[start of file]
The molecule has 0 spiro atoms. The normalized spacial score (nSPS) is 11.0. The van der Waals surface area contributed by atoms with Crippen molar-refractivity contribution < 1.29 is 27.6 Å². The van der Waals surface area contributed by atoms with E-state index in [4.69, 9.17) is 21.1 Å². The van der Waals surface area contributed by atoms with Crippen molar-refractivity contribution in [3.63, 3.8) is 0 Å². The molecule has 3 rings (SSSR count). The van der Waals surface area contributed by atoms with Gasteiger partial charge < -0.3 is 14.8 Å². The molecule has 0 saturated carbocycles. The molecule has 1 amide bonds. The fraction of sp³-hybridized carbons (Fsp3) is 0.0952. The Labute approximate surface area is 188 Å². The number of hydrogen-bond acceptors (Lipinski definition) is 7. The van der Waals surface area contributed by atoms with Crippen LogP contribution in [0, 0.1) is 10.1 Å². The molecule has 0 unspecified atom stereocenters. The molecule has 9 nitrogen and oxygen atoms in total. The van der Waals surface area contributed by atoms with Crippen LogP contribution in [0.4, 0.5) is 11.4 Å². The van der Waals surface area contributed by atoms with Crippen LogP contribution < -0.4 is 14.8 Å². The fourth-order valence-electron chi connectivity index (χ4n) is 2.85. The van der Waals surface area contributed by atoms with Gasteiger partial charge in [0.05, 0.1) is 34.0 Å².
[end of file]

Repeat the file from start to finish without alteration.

The molecule has 0 spiro atoms. The normalized spacial score (nSPS) is 11.0. The van der Waals surface area contributed by atoms with Crippen molar-refractivity contribution < 1.29 is 27.6 Å². The van der Waals surface area contributed by atoms with E-state index in [4.69, 9.17) is 21.1 Å². The van der Waals surface area contributed by atoms with Crippen molar-refractivity contribution in [3.63, 3.8) is 0 Å². The molecule has 3 rings (SSSR count). The van der Waals surface area contributed by atoms with Gasteiger partial charge < -0.3 is 14.8 Å². The molecule has 0 saturated carbocycles. The molecule has 1 amide bonds. The fraction of sp³-hybridized carbons (Fsp3) is 0.0952. The Labute approximate surface area is 188 Å². The number of hydrogen-bond acceptors (Lipinski definition) is 7. The van der Waals surface area contributed by atoms with Crippen LogP contribution in [0, 0.1) is 10.1 Å². The molecule has 0 unspecified atom stereocenters. The molecule has 9 nitrogen and oxygen atoms in total. The van der Waals surface area contributed by atoms with Crippen LogP contribution in [0.4, 0.5) is 11.4 Å². The van der Waals surface area contributed by atoms with Crippen LogP contribution < -0.4 is 14.8 Å². The fourth-order valence-electron chi connectivity index (χ4n) is 2.85. The van der Waals surface area contributed by atoms with Gasteiger partial charge in [0.05, 0.1) is 34.0 Å².